One of the most passionate Southern nationalists in the Antebellum period was Laurence M Keitt of Orangeburg, South Carolina. Keitt was a strong supporter of Robert Barnwell Rhett and a Fire-Eater. He served in the South Carolina State Government before being elected to the United States Congress, where he was involved in at least two physical brawls on the House floor with Northern partisans. Keitt strongly promoted Southern independence on nationalist grounds that the Southern people and civilisation were unique from that of the North, were regularly abused in the Union and must become independent to survive. He was elected to the Provisional Confederate States Congress and served as a Colonel in the Confederate Army. He died in 1864 from wounds received in the Battle of Cold Harbour.
University of Houston historian and author Eric Walther describes Keitt’s reaction to John Brown’s massacre on page184 of his book The Fire-Eaters. At the time, Keitt had just married and was overseas on his honeymoon. Walther writes:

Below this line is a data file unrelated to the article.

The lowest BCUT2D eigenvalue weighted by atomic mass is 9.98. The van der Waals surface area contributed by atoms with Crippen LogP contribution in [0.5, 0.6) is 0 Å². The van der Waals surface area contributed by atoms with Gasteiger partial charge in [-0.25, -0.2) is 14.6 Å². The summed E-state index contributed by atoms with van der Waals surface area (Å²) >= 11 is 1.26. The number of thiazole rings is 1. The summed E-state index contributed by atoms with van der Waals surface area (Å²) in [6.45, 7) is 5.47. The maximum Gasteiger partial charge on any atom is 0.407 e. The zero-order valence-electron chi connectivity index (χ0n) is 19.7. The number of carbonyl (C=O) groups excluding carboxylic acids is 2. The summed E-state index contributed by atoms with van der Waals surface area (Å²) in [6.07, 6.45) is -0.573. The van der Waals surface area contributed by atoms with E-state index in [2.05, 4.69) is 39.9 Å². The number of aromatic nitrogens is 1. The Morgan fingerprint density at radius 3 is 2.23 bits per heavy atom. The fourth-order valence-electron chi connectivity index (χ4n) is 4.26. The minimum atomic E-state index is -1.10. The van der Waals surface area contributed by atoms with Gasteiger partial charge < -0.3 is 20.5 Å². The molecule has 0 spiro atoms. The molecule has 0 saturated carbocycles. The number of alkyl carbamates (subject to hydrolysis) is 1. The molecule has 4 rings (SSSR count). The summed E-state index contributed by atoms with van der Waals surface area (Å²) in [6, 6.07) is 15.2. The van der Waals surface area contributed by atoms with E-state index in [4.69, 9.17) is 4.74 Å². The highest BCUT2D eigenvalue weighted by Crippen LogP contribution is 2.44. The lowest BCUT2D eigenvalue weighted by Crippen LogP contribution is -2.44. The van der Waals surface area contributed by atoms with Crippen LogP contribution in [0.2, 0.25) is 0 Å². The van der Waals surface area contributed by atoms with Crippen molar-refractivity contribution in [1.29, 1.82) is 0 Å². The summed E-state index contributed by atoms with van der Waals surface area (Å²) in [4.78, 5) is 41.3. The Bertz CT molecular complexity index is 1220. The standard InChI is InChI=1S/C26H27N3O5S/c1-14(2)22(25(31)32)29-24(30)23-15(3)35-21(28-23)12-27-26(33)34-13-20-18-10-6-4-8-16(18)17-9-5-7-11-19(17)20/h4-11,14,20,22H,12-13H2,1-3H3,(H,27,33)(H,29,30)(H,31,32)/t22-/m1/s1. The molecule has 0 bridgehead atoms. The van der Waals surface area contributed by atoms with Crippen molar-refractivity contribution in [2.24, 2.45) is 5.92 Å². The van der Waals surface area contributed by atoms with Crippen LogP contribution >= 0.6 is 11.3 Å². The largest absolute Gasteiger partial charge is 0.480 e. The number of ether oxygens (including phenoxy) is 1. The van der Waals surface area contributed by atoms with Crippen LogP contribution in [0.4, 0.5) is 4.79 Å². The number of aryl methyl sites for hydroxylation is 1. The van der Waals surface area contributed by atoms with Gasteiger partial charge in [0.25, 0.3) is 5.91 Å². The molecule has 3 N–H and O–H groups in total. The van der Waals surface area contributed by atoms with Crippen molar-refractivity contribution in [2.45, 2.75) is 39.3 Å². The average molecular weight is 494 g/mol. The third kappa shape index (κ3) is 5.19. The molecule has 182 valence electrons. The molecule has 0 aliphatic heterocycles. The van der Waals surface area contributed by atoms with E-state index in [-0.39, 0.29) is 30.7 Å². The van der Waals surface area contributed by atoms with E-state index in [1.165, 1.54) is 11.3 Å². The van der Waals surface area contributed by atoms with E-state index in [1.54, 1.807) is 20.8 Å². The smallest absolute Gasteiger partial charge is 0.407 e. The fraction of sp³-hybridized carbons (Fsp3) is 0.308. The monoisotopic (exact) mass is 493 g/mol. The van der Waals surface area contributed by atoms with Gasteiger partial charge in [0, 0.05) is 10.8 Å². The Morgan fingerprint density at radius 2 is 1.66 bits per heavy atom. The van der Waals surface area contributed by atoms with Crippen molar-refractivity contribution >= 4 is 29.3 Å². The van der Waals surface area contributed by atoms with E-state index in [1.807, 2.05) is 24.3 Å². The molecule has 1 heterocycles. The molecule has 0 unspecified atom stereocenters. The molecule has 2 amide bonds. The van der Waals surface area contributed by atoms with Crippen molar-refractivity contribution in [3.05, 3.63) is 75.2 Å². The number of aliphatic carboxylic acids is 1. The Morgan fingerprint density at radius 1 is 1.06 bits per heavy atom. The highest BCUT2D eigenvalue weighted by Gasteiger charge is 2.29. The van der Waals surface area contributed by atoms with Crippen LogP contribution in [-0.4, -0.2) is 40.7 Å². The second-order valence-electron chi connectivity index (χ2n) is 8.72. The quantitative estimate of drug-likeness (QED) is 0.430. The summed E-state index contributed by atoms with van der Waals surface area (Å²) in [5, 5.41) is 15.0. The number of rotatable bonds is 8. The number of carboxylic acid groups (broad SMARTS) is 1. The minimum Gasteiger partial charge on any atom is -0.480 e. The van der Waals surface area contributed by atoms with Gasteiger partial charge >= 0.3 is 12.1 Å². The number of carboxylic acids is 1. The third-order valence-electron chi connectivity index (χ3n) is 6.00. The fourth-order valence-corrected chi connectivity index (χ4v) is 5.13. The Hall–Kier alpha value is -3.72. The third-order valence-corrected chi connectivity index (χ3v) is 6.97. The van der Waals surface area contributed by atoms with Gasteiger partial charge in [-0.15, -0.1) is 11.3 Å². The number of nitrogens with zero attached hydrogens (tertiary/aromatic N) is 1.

While on their honeymoon in Europe, the newlyweds learned of John Brown’s attempt to lead a slave insurrection at Harpers Ferry, Virginia. Keitt decided he must return to Washington. “Disappointed, disappointed,” sighed Sue. “And the cause Politics. How I hate the word.” When she looked beyond her own frustration, however, she must have recalled his words to her early in their courtship. He had told her that he believed South Carolina had “more weight in the federal councils than any state in the Union.” And he believed that he possessed the power “to turn the tide in this state.” “Sue, shall I seek the strength of the eagle,” he asked her, “or cower like the linnet.” She knew the answer.
Excitement over John Brown’s raid lingered in Washington when Keitt returned in December, 1859. He immediately met with Congressman Miles and others to obtain information and discuss appropriate responses. In the House Keitt declared, “There is an indissoluble connection between the principles of the Republican party… and their ultimate consummation in blood and rapine on the soil of Virginia.”